The pattern has repeated throughout the pandemic. New York City Mayor Bill de Blasio is no one’s idea of a proactive, crisis-fighting executive, but when he called for a shelter-in-place order in March, Cuomo dismissed the idea. “The fear, the panic is a bigger problem than the virus,” Cuomo said in mid-March. Soon enough, of course, the city and state had no choice but to impose the order, but delays across America almost certainly exacerbated community spread.

When de Blasio suggested schools might have to remain closed through the end of the 2020 academic year, Cuomo bigfooted him once again. When the 2020-2021 school year began, only one quarter of the city’s 1.1 million students felt safe enough to return to any in-person classes. As cases mounted in the fall following a summer respite, de Blasio sought to roll back the reopening of indoor dining, only for Cuomo to overrule him. Inevitably, indoor dining closed completely in December as infection rates returned to levels not seen since the virus first appeared in New York.

And it's not just Cuomo's Covid-19 record that has attracted scrutiny. After establishing a commission to look into endemic political corruption to much fanfare, Cuomo and his staff meddled in the investigations and eventually shut them down completely. He sucked millions of dollars out of the nation’s largest and most important transit system (several million of which went to prop up failing ski towns) and undermined his own hand-picked superstar subway guru Andy Byford so thoroughly that Byford fled to London. After Republicans lost their last redoubt of power in 2018 when the Democrats took the state senate, Cuomo hired a number of state GOP political operatives and gave them senior roles in his administration, where they have slowed an effort to legalize marijuana despite popular support.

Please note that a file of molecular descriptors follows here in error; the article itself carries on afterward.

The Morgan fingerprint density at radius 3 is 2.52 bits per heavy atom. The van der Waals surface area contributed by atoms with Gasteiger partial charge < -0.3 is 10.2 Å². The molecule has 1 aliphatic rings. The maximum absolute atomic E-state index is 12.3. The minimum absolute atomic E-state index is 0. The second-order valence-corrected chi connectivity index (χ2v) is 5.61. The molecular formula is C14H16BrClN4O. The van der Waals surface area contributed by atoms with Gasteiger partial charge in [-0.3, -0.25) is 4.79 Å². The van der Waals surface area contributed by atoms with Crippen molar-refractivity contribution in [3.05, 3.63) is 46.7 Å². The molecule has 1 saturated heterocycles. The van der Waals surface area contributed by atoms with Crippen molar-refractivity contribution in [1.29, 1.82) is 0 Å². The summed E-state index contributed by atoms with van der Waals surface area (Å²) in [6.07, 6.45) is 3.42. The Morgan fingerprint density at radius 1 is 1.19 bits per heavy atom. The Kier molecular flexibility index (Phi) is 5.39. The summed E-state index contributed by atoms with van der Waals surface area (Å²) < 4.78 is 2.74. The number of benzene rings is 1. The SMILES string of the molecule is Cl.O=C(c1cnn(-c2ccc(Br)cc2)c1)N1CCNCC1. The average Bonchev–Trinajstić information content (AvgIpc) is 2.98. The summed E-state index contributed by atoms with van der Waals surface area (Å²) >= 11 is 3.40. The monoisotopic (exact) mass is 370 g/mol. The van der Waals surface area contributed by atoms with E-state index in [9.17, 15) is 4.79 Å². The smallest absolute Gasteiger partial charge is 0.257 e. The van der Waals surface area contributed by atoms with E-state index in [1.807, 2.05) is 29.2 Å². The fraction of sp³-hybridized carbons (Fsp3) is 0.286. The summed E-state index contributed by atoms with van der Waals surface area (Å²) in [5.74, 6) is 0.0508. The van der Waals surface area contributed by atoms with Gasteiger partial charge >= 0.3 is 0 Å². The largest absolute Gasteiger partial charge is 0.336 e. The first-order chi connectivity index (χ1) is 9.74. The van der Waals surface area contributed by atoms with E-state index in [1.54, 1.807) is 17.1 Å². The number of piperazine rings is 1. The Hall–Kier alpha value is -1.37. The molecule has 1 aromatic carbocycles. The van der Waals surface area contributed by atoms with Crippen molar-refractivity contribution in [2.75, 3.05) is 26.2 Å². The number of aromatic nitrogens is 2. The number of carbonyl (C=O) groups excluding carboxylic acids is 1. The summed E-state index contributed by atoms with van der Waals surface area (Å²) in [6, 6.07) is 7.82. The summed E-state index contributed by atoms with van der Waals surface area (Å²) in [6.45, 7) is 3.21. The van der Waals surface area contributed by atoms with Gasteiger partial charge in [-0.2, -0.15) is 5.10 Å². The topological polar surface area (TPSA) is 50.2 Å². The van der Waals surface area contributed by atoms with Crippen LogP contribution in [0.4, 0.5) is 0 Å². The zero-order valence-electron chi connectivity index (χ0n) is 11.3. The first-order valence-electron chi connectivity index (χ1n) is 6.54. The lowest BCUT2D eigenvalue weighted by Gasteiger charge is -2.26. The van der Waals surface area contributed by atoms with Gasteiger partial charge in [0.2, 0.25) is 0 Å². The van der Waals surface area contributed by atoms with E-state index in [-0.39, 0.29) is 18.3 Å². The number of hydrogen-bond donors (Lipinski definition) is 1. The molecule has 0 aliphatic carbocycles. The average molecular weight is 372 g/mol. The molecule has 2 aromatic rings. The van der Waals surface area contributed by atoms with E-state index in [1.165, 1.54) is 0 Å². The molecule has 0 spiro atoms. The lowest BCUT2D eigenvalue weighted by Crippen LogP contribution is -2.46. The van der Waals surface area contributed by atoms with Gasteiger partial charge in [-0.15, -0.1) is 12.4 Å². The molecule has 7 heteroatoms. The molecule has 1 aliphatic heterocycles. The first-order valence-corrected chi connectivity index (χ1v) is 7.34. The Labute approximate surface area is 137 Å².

Cuomo’s record speaks for itself, and it’s a far cry from the rosy picture the national media painted a year ago. His leadership bears little resemblance to the tale of triumph he presented in his premature pandemic memoir. New York did not, in fact, best the Covid-19 “mountain” through “the power of ‘We,’” as the Cuomo administration suggested in a bizarre promotional poster. Cuomo’s briefings may have been a comfort to many in the spring, when there was precious little relief from Trump’s gleeful malevolence. But it’s time to stop grading Democrats on the Trump-era curve.